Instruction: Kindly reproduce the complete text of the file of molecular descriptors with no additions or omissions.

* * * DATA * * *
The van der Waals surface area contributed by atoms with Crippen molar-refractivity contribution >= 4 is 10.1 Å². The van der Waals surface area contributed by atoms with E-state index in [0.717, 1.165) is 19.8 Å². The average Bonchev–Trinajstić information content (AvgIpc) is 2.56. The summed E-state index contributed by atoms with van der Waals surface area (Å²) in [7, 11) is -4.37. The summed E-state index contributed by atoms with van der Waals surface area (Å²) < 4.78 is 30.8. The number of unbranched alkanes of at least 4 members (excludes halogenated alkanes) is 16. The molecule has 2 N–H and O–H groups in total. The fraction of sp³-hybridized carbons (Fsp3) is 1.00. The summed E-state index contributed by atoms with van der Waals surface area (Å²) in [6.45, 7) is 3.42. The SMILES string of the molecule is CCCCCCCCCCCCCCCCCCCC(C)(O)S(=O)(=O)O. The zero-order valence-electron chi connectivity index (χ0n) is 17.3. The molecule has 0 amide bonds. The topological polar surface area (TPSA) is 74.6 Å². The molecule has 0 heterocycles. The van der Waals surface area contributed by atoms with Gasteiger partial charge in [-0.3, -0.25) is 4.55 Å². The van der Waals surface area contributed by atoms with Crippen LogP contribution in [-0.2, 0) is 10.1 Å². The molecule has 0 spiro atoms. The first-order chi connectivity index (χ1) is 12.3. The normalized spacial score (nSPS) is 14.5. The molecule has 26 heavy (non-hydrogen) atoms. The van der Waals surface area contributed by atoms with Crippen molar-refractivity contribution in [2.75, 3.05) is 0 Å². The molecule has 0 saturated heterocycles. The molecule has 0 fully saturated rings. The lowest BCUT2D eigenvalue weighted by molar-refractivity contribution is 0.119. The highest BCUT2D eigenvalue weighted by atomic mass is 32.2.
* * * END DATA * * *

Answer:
The van der Waals surface area contributed by atoms with Crippen molar-refractivity contribution >= 4 is 10.1 Å². The van der Waals surface area contributed by atoms with E-state index in [0.717, 1.165) is 19.8 Å². The average Bonchev–Trinajstić information content (AvgIpc) is 2.56. The summed E-state index contributed by atoms with van der Waals surface area (Å²) in [7, 11) is -4.37. The summed E-state index contributed by atoms with van der Waals surface area (Å²) < 4.78 is 30.8. The number of unbranched alkanes of at least 4 members (excludes halogenated alkanes) is 16. The molecule has 2 N–H and O–H groups in total. The fraction of sp³-hybridized carbons (Fsp3) is 1.00. The summed E-state index contributed by atoms with van der Waals surface area (Å²) in [6.45, 7) is 3.42. The SMILES string of the molecule is CCCCCCCCCCCCCCCCCCCC(C)(O)S(=O)(=O)O. The zero-order valence-electron chi connectivity index (χ0n) is 17.3. The molecule has 0 amide bonds. The topological polar surface area (TPSA) is 74.6 Å². The molecule has 0 heterocycles. The van der Waals surface area contributed by atoms with Gasteiger partial charge in [-0.3, -0.25) is 4.55 Å². The van der Waals surface area contributed by atoms with Crippen LogP contribution in [-0.2, 0) is 10.1 Å². The molecule has 0 spiro atoms. The first-order chi connectivity index (χ1) is 12.3. The normalized spacial score (nSPS) is 14.5. The molecule has 26 heavy (non-hydrogen) atoms. The van der Waals surface area contributed by atoms with Crippen molar-refractivity contribution in [2.75, 3.05) is 0 Å². The molecule has 0 saturated heterocycles. The molecule has 0 fully saturated rings. The lowest BCUT2D eigenvalue weighted by molar-refractivity contribution is 0.119. The highest BCUT2D eigenvalue weighted by atomic mass is 32.2.